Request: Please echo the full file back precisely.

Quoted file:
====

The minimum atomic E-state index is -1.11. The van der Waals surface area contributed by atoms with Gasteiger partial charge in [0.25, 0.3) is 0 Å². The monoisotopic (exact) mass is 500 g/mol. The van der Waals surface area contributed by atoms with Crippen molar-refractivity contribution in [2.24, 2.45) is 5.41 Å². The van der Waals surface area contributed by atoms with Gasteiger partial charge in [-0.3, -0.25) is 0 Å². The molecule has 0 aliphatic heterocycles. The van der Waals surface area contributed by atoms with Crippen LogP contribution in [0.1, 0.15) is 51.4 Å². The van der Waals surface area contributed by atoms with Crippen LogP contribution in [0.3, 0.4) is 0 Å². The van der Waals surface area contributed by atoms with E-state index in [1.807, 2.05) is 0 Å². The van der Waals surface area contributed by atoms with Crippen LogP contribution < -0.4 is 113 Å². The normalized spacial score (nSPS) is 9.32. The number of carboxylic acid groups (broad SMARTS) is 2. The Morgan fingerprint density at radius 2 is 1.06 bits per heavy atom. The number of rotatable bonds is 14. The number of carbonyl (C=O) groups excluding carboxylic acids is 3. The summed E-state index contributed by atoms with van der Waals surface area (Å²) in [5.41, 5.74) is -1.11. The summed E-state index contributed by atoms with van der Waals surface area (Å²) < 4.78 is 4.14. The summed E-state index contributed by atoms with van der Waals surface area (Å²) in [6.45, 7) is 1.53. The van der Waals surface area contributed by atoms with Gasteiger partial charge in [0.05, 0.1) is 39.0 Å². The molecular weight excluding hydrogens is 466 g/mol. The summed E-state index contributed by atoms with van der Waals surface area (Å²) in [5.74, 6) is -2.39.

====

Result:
The minimum atomic E-state index is -1.11. The van der Waals surface area contributed by atoms with Gasteiger partial charge in [0.25, 0.3) is 0 Å². The monoisotopic (exact) mass is 500 g/mol. The van der Waals surface area contributed by atoms with Crippen molar-refractivity contribution in [2.24, 2.45) is 5.41 Å². The van der Waals surface area contributed by atoms with Gasteiger partial charge in [-0.3, -0.25) is 0 Å². The molecule has 0 aliphatic heterocycles. The van der Waals surface area contributed by atoms with Crippen LogP contribution in [0.1, 0.15) is 51.4 Å². The van der Waals surface area contributed by atoms with Crippen LogP contribution in [0.3, 0.4) is 0 Å². The van der Waals surface area contributed by atoms with E-state index in [1.807, 2.05) is 0 Å². The van der Waals surface area contributed by atoms with Crippen LogP contribution < -0.4 is 113 Å². The normalized spacial score (nSPS) is 9.32. The number of carboxylic acid groups (broad SMARTS) is 2. The Morgan fingerprint density at radius 2 is 1.06 bits per heavy atom. The number of rotatable bonds is 14. The number of carbonyl (C=O) groups excluding carboxylic acids is 3. The summed E-state index contributed by atoms with van der Waals surface area (Å²) in [5.41, 5.74) is -1.11. The summed E-state index contributed by atoms with van der Waals surface area (Å²) < 4.78 is 4.14. The summed E-state index contributed by atoms with van der Waals surface area (Å²) in [6.45, 7) is 1.53. The van der Waals surface area contributed by atoms with Gasteiger partial charge in [0.05, 0.1) is 39.0 Å². The molecular weight excluding hydrogens is 466 g/mol. The summed E-state index contributed by atoms with van der Waals surface area (Å²) in [5.74, 6) is -2.39.